After all that’s been written for and against gay marriage, there’s one major aspect of the issue that has received almost no attention at all. And it may be the most important part.
In the early 2000’s, 31 U.S. states passed constitutional amendments that specifically reiterated the definition of marriage as being one-man-one-woman. By 2015, when the Supreme Court struck those down, a majority of Americans in surveys said they no longer disapproved of gay marriage.
Aside from any feeling about the issue itself, that change should be fascinating. Has there ever been a faster shift of so large a portion of the population on so major an issue? In only about a decade, millions of people just changed their mind.
And nobody seems to be asking why or how.
I think the answer is obvious, if we do bother to ask. Those millions of people didn’t all just spontaneously have random changes of heart, in history’s biggest coincidence.
No. The media worked on us. What else could it have been?
There’s no need here to rehash the many, many positive portrayals of gay people and their relationships on TV over the last few decades (a short summary, though, is here); I don’t think anyone would deny that such portrayals were very common, that they became more common over time, and that the amount of characters involved was disproportionate to the general population in real life. Again, no value judgment about gay marriage either way is needed in order to simply see that TV’s tendency to preach the virtue of gays was widespread. One might say that this trend was meant to combat ignorance–fair enough. My point here is that the trend exists.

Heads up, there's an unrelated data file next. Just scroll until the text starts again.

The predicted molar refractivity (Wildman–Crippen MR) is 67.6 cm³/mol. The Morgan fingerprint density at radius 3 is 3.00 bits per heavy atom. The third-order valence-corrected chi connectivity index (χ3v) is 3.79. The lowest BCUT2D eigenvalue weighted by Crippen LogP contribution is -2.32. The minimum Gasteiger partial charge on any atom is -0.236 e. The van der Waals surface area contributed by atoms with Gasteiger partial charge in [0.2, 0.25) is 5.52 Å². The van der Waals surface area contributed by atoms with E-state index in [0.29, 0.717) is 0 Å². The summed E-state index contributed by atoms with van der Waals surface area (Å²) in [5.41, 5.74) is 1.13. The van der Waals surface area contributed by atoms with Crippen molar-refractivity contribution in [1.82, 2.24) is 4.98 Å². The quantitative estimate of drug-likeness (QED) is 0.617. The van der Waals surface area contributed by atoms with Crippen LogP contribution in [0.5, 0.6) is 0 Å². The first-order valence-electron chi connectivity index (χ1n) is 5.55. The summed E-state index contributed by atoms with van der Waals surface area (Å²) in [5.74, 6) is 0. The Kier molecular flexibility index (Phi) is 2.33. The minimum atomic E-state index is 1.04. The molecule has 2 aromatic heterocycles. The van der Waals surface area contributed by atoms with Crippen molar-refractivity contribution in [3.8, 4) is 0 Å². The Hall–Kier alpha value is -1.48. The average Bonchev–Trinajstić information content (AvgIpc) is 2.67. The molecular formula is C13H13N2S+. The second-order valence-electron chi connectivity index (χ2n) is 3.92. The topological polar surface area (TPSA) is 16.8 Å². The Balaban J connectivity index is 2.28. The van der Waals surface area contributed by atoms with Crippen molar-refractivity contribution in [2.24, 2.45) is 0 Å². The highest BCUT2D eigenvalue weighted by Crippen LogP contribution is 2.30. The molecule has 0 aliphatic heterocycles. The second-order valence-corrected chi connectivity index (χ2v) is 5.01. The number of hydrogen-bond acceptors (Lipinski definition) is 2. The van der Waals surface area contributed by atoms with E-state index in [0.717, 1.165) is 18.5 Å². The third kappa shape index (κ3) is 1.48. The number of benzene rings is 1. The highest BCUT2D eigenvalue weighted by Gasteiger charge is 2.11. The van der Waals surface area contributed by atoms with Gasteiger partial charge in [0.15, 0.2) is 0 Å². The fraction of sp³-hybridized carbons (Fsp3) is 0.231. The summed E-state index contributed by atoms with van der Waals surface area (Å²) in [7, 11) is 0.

I read a revealing account of Hollywood once where, when asked if they were trying to force their left-wing opinions on America, TV producers and writers said, “No, of course not!” But when they were asked if they were raising awareness and helping people become more conscious about important issues, they said, “Oh, yes, we absolutely do that.”
We might describe it differently based on views on the issue, but again, the trend exists.
My question is, why doesn’t this worry anybody? The media decided what belief to promote to the country, embarked on a decades-long mission to promote that belief, and successfully changed the nature of the country. That is just spreading propaganda, pure and simple.
You might think the result is a wonderful thing–I’m not arguing about that here–but shouldn’t the method worry us? Is it really ethical to manipulate society like this, as if the creators of our media are omniscient puppet masters? Maybe the manner in which the country had its mind changed should make us examine the issue more closely.
If this still doesn’t bother you, because you’re pro-gay marriage, just imagine if this process had been used to enforce a new policy that you don’t approve of. If you still think that Hollywood’s social engineering is good because you agree with gay marriage and “the ends justify the means,” keep in mind that such thinking is typical of fascism.